Values and fundamental truths can be things like:
- I have a growth mindset
- Family loyalty is very important to me
- Giving gifts that people will treasure is important to me
- I don’t like to be like everyone else
- Embarrassment is a major fear of mine
- I don’t like seeing others in pain
- I am super curious
- I always like to be busy
- I don’t like making mistakes
- Having fun is important to me
- I’m a people pleaser
- Self-care is important to me
3. Pick Your Experience
You will want to pick an anecdote, experience, or example that can serve as a channel through which you can communicate your value. Finding significance in a small incident can be incredibly compelling for your readers. On the other hand, you could explore the meaning of something that you do every day or every week. You can even simply muse on one relationship in your life that speaks to your value. Once you have chosen an experience, you have your topic!
Some “uninteresting” essay topics with interesting implications could be:
- Making dinner with my mom on Fridays allows me to see how matriarchal strength has been passed down in my family
- Volunteering at my local community center is how I take care of the natural caretaker in me
- Going to the mall with my best friend is important to me because choosing which stores to go into is structured spontaneity, and I need structured spontaneity
- Making cards for my friends’ birthdays started as a way to save money, but I really enjoy how it fuses technical and artistic abilities in a unique way
- Singing Disney show tunes in the car is when I feel most relaxed because people around me put a lot of pressure on me to grow up fast and sometimes I miss being a kid
- Going to the hospital to visit my uncle after his surgery was uncomfortable for me because I love others so strongly that it truly hurts me to see them in pain
- Sleeping with my same stuffed animal every night makes me feel safe, which is important to me because my sister’s health issues cause me anxiety and it’s nice to have something stable to rely on
Some final notes on choosing your essay topic:
- The topic you initially like the most may not be the one that allows you to write the best possible essay. Be open to trying something different.
- You don’t need to commit to a topic right away. If it becomes clear after you start outlining or writing that your initial plan isn’t going to work as well as you would like, there’s nothing wrong with altering your topic or starting over with a new topic.
If you still feel stuck, we recommend you take a look at the school-specific supplemental essay questions presented by the colleges to which you’re not applying. One of these prompts might spark an idea in your mind that would also be appropriate for the colleges to which you are applying. Check out the Essay Breakdown posts on the CollegeVine blog for a convenient way to look at this year’s essay questions from many different competitive schools.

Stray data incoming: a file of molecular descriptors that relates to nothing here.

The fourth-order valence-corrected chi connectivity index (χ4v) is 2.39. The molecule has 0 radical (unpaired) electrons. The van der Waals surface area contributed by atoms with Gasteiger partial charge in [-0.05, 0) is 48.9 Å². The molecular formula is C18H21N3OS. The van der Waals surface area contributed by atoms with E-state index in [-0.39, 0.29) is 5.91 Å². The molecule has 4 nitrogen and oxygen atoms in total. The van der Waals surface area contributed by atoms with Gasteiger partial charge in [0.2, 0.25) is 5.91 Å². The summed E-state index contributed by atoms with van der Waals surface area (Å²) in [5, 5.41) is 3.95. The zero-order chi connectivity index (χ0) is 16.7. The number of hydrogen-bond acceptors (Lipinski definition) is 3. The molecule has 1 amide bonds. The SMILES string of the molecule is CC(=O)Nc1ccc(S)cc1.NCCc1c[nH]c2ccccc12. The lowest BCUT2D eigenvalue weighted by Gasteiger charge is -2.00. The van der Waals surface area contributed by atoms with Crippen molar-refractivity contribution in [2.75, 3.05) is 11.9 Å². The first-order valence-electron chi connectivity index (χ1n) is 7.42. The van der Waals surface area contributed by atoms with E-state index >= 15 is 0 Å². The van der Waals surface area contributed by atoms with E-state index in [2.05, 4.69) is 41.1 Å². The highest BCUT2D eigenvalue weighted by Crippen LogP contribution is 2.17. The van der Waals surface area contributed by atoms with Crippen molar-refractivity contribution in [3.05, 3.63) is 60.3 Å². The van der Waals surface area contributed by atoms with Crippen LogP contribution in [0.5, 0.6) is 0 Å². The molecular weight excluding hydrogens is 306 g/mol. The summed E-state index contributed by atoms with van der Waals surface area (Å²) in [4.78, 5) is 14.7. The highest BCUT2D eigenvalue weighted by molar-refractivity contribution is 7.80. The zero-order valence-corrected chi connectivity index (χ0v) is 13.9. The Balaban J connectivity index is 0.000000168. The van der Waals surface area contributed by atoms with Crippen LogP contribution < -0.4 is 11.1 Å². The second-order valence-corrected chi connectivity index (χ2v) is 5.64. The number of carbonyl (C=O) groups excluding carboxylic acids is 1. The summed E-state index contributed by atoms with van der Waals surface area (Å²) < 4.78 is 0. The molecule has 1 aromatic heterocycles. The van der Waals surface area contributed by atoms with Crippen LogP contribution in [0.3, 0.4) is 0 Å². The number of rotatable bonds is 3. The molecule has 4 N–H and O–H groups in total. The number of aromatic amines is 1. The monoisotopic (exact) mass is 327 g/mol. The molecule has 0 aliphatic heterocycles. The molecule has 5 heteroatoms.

4. Make Your Experience Shine
Once you’ve selected a topic, you’ll need to figure out how to develop an essay from it that is technically skillful, compelling to the reader, and true to the vision of yourself that you’re working to portray in your application. Remember, the value of your essay is much more in how you write about your experiences than it is in what experiences you write about.
To write a truly effective college essay, you’ll need to focus not just on depicting your chosen experience, but also on expressing your personal experience in an interesting manner. The experience is simply your scaffolding. The focus of your essay should be what that experience says about you—or what you make it say about you.
When writing about an “uninteresting” experience, you will want to be reflective, be self-aware, and show maturity in your view of your experience. Focus on communicating your thoughts and emotions in a way that evokes emotion in your reader and makes them feel connected to you.
Details are also important to pay attention to while writing your essay, as they’ll bring life and context to your story. Vivid and evocative details can turn your “uninteresting” experience into a relatable and interesting scene in your reader’s imagination.
With skillful writing, powerful word choice, and a good sense of how to develop a fragment of an idea into a longer piece of writing, you can make any topic—no matter how “uninteresting” it may seem—into a mature exploration of your values and a showcase of your skills as a communicator.
Will Your Essay Make or Break Your College Application?
If you’re “on the bubble” for admissions, an essay that makes an admissions officer feel like they know you could give them a reason to accept your application. On the other hand, an essay that’s carelessly written, inappropriate, or full of technical errors will hurt your chances of admission, even if you have great qualifications.
If you finish your first draft of your essay and are still worried that your “uninteresting” topic will break your college application, we recommend that you get feedback. Sometimes it can really help to have someone else determine whether or not your voice is shining through in your work. Feedback is ultimately any writer’s best source of improvement!
To get your college essay edited for free and improve your chances of acceptance at your dream schools, use our Peer Review Essay Tool. With this tool, other students will tell you if your essay effectively humanizes you.